建筑贷款下的每月还款，通常是只支付利息(不偿还本金)，其年利率是基于一个关键基准利率，比如伦敦同业拆借利率(Libor)。在建筑完工并且收入稳定之后(在创造收入型房地产的情况下)，开发商通常通过再融资获得长期贷款来替代和还清建筑贷款。长期贷款通常是一个附带偿还本金的固定利率贷款。长期贷款通常是5到10年。建筑贷款和再融资的长期贷款，一般是贷款人拥有借款人财产的第一顺位抵押权的高级抵押贷款(senior mortgage loan)。
高级抵押贷款：senior mortgage loan
“A Roadmap to the Use of EB-5 Capital: An Alternative Financing Tool for Commercial Real Estate Projects”
Conventional Projects - Summary background of mezzanine financing and preferred equity in conventional real estate projects
A conventional real estate project (without EB-5 capital) can be financed in several ways. A very basic description of a typical project’s capital structure follows. The development entity that owns and operates the property obtains a construction loan to finance all, or a substantial part, of the construction costs. In the case of an income-producing property, the construction loan term is typically the anticipated construction period plus the estimated period for the project to achieve a stabilized cash flow. Thus, the term varies depending on various factors that affect the construction and stabilization periods. The monthly payments under a construction loan are typically interest only (with no principal amortization) at a per annum rate equal to a spread over a key benchmark interest rate, such as Libor. After completion of the construction and stabilization of the income (in the case of an income-producing property), the development entity typically obtains a replacement permanent loan to refinance and pay off the construction loan. The permanent loan is often a fixed-interest rate loan with principal amortization. The term of the permanent loan is generally 5 to 10 years. The construction loan, and the permanent loan that refinances it, are typically senior mortgage loans with the borrower granting to the senior lender a first mortgage lien against the property.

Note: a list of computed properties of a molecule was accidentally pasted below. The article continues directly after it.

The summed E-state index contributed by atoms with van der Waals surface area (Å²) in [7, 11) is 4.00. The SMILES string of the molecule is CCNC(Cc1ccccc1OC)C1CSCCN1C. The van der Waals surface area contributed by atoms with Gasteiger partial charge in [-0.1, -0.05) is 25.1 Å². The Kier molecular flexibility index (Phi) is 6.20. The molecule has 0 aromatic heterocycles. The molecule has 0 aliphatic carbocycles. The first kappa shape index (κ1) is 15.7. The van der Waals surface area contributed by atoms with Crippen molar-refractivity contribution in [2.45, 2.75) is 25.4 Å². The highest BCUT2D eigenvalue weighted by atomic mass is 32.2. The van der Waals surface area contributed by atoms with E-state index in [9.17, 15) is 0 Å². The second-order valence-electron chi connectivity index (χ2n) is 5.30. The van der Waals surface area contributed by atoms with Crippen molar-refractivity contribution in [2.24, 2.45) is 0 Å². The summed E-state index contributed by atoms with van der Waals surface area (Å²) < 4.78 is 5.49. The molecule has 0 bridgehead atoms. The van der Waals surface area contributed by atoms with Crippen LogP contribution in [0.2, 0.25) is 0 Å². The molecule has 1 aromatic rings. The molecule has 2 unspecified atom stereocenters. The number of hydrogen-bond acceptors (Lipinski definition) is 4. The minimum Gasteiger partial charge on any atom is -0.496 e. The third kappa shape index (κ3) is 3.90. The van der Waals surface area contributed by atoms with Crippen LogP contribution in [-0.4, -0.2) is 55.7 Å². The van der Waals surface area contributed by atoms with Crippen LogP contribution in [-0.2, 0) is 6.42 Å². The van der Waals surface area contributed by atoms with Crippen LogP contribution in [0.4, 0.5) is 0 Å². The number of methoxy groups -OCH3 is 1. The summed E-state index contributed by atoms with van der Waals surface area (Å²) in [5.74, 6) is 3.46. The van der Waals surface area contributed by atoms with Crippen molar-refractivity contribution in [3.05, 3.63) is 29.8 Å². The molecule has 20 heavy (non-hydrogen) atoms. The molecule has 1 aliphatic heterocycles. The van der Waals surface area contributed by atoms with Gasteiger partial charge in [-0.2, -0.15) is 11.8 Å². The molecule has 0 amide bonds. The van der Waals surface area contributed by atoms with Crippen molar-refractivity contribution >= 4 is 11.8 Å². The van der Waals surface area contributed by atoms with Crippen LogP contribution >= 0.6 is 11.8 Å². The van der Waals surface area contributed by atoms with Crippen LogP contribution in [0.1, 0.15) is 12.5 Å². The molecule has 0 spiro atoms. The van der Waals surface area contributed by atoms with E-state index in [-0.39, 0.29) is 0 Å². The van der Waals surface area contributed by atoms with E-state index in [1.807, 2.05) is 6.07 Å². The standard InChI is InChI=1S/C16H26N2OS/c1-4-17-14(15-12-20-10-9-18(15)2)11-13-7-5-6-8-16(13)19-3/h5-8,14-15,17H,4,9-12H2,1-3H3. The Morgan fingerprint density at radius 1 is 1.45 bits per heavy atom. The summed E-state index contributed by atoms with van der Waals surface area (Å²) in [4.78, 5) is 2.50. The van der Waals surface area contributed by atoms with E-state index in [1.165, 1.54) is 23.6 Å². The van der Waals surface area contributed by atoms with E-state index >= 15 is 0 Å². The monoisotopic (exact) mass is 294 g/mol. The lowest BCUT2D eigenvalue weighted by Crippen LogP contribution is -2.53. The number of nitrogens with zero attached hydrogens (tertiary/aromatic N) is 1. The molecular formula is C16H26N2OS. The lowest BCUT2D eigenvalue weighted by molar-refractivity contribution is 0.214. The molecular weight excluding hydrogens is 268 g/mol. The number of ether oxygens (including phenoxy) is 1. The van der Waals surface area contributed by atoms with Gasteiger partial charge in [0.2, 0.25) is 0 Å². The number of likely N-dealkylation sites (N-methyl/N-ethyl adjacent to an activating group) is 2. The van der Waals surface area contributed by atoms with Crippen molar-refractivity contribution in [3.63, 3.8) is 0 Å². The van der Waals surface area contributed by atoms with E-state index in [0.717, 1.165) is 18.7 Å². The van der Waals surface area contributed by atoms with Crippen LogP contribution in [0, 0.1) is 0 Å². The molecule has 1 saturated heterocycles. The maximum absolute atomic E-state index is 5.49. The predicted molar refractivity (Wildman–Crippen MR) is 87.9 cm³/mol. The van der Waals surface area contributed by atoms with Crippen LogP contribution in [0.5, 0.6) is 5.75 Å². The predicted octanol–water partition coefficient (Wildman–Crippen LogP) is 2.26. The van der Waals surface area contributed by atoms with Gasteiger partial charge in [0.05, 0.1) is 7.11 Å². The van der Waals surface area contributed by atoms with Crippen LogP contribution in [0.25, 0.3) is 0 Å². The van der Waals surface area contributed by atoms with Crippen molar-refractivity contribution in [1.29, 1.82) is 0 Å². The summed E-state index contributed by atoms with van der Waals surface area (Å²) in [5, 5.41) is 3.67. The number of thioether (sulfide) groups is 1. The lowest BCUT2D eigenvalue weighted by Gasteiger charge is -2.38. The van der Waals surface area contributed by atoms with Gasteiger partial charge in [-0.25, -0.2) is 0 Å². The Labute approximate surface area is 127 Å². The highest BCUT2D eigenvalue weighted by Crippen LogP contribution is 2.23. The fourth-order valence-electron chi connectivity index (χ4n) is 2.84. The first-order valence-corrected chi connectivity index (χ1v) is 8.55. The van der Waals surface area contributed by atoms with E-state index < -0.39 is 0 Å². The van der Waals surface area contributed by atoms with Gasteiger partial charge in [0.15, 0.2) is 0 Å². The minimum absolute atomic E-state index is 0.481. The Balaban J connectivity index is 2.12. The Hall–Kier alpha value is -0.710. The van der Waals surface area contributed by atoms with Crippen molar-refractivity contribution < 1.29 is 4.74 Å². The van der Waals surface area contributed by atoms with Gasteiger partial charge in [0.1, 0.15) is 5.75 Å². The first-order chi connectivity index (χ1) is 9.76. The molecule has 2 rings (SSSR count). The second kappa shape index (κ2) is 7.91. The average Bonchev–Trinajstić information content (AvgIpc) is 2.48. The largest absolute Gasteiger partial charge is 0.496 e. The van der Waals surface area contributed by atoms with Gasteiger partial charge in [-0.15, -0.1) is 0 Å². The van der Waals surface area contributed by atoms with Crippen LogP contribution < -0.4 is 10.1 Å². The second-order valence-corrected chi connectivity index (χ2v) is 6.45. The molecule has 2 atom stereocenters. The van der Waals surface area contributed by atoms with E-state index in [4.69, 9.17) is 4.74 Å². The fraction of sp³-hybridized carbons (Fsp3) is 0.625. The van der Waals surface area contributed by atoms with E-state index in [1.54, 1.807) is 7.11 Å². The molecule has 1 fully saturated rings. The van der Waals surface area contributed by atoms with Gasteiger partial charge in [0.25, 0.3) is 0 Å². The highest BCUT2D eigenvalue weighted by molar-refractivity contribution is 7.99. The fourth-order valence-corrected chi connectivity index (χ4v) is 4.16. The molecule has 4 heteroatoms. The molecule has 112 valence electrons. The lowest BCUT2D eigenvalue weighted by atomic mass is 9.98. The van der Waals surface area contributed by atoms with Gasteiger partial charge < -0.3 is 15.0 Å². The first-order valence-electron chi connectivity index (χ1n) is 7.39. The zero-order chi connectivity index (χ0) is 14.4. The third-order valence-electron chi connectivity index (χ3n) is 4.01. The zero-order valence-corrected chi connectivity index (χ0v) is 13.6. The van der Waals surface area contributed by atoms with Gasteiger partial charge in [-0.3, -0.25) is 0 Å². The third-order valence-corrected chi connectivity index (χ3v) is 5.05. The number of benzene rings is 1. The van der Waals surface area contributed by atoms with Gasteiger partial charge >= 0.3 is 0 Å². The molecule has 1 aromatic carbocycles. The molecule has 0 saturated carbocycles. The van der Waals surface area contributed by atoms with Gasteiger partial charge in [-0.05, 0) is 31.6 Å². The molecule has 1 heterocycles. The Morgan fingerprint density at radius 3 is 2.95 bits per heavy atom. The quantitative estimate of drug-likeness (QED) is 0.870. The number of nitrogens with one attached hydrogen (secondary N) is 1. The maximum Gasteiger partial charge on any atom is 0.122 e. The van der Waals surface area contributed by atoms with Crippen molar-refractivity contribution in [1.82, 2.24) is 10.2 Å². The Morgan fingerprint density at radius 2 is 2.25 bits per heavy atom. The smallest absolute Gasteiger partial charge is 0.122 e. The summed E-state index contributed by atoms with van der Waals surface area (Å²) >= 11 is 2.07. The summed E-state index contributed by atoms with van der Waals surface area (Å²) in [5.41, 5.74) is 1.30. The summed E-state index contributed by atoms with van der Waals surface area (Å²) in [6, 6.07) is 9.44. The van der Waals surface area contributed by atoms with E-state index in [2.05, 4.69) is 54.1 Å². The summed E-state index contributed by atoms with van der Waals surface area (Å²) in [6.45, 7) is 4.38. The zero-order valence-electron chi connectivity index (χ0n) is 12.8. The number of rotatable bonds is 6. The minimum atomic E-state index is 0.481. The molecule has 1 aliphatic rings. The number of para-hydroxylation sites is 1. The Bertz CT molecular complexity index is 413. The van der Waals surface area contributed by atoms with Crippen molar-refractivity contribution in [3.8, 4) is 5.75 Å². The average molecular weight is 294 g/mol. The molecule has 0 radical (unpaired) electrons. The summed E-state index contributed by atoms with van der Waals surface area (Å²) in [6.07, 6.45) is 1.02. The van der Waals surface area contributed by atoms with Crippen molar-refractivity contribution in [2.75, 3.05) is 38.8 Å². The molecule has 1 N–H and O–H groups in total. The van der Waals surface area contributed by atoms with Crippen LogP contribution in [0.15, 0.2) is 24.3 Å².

Until the mid-2000s, many senior mortgage lenders were willing to lend as much as 90% of a property’s total market value, especially for a property that already was developed. However, in today’s market, senior lenders are generally only willing to lend in a range from 50% to 70% of the total project costs. The lender obtains a first lien against the property. Lenders demand that the developer invest some equity to evidence a financial stake in the project (“skin in the game”). The amount of developer equity required varies by lender, but generally ranges from 5% to 10%. This leaves a gap somewhere in the range of 20% to 45% of the capital stack. The obvious choice to bridge the gap would be a second mortgage loan from another lender. Although second mortgages were sometimes utilized in the past, today most senior lenders prohibit them. Thus, capital sources have developed to satisfy the demand for more leverage by the developer without being characterized as mortgage debt. In conventional commercial real estate deals, mezzanine (mezz) debt or preferred equity fills this gap.